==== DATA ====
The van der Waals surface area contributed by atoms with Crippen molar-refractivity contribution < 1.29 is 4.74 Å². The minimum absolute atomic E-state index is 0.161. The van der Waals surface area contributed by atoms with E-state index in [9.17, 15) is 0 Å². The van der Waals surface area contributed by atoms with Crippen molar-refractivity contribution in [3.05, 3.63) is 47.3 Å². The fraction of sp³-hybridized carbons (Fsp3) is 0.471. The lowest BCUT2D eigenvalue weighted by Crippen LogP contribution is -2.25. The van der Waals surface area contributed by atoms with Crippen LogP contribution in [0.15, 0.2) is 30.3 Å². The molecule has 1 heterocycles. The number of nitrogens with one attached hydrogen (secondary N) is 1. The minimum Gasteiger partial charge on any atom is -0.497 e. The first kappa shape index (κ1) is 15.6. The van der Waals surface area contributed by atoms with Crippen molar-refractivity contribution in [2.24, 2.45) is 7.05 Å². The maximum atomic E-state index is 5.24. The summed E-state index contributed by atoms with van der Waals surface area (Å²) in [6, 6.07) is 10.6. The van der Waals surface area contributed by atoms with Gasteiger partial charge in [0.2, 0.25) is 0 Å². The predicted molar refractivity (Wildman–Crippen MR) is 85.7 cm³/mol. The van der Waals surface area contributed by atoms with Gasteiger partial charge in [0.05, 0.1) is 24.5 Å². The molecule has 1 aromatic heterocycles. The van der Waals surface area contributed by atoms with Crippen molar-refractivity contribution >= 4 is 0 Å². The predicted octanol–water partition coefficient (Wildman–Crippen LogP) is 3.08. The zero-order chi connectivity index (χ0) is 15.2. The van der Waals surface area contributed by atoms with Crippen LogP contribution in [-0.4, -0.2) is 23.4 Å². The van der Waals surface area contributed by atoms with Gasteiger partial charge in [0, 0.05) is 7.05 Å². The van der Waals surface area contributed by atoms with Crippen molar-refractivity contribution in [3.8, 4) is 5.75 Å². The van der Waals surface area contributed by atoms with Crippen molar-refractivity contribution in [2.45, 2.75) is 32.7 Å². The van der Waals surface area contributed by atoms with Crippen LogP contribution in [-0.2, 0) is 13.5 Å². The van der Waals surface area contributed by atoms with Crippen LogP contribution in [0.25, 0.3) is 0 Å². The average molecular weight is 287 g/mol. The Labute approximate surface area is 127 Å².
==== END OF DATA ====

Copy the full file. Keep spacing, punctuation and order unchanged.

The van der Waals surface area contributed by atoms with Crippen molar-refractivity contribution < 1.29 is 4.74 Å². The minimum absolute atomic E-state index is 0.161. The van der Waals surface area contributed by atoms with E-state index in [9.17, 15) is 0 Å². The van der Waals surface area contributed by atoms with Crippen molar-refractivity contribution in [3.05, 3.63) is 47.3 Å². The fraction of sp³-hybridized carbons (Fsp3) is 0.471. The lowest BCUT2D eigenvalue weighted by Crippen LogP contribution is -2.25. The van der Waals surface area contributed by atoms with Crippen LogP contribution in [0.15, 0.2) is 30.3 Å². The molecule has 1 heterocycles. The number of nitrogens with one attached hydrogen (secondary N) is 1. The minimum Gasteiger partial charge on any atom is -0.497 e. The first kappa shape index (κ1) is 15.6. The van der Waals surface area contributed by atoms with Crippen molar-refractivity contribution in [2.24, 2.45) is 7.05 Å². The maximum atomic E-state index is 5.24. The summed E-state index contributed by atoms with van der Waals surface area (Å²) in [6, 6.07) is 10.6. The van der Waals surface area contributed by atoms with Gasteiger partial charge in [0.2, 0.25) is 0 Å². The predicted molar refractivity (Wildman–Crippen MR) is 85.7 cm³/mol. The van der Waals surface area contributed by atoms with Gasteiger partial charge in [0.05, 0.1) is 24.5 Å². The molecule has 1 aromatic heterocycles. The van der Waals surface area contributed by atoms with Crippen molar-refractivity contribution >= 4 is 0 Å². The predicted octanol–water partition coefficient (Wildman–Crippen LogP) is 3.08. The zero-order chi connectivity index (χ0) is 15.2. The van der Waals surface area contributed by atoms with Crippen LogP contribution in [-0.4, -0.2) is 23.4 Å². The van der Waals surface area contributed by atoms with Gasteiger partial charge in [0, 0.05) is 7.05 Å². The van der Waals surface area contributed by atoms with Crippen molar-refractivity contribution in [3.8, 4) is 5.75 Å². The van der Waals surface area contributed by atoms with Crippen molar-refractivity contribution in [2.45, 2.75) is 32.7 Å². The van der Waals surface area contributed by atoms with Crippen LogP contribution in [-0.2, 0) is 13.5 Å². The van der Waals surface area contributed by atoms with Crippen LogP contribution in [0.25, 0.3) is 0 Å². The average molecular weight is 287 g/mol. The Labute approximate surface area is 127 Å².